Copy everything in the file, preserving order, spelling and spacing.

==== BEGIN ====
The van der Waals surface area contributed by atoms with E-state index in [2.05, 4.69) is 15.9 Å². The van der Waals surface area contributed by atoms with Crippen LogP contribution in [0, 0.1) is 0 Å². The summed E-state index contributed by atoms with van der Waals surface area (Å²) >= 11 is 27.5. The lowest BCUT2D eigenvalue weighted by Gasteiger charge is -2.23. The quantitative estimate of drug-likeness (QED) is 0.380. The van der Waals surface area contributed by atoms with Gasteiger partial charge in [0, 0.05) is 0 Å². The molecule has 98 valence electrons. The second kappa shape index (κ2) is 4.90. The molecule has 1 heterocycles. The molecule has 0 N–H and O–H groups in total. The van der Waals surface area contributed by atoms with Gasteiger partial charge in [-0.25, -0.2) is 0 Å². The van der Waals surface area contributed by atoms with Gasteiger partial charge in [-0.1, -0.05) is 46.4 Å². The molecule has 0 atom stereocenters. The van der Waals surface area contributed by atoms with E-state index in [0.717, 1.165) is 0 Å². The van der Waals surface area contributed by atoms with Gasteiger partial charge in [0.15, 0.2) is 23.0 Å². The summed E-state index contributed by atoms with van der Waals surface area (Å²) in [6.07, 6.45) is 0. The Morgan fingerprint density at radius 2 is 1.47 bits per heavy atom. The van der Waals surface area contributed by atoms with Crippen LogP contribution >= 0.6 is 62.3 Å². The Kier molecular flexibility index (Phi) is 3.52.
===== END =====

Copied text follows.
The van der Waals surface area contributed by atoms with E-state index in [2.05, 4.69) is 15.9 Å². The van der Waals surface area contributed by atoms with Crippen LogP contribution in [0, 0.1) is 0 Å². The summed E-state index contributed by atoms with van der Waals surface area (Å²) >= 11 is 27.5. The lowest BCUT2D eigenvalue weighted by Gasteiger charge is -2.23. The quantitative estimate of drug-likeness (QED) is 0.380. The van der Waals surface area contributed by atoms with Gasteiger partial charge in [0, 0.05) is 0 Å². The molecule has 98 valence electrons. The second kappa shape index (κ2) is 4.90. The molecule has 1 heterocycles. The molecule has 0 N–H and O–H groups in total. The van der Waals surface area contributed by atoms with Gasteiger partial charge in [-0.25, -0.2) is 0 Å². The van der Waals surface area contributed by atoms with Gasteiger partial charge in [-0.1, -0.05) is 46.4 Å². The molecule has 0 atom stereocenters. The van der Waals surface area contributed by atoms with E-state index in [0.717, 1.165) is 0 Å². The van der Waals surface area contributed by atoms with Gasteiger partial charge in [0.15, 0.2) is 23.0 Å². The summed E-state index contributed by atoms with van der Waals surface area (Å²) in [6.07, 6.45) is 0. The Morgan fingerprint density at radius 2 is 1.47 bits per heavy atom. The van der Waals surface area contributed by atoms with Crippen LogP contribution >= 0.6 is 62.3 Å². The Kier molecular flexibility index (Phi) is 3.52.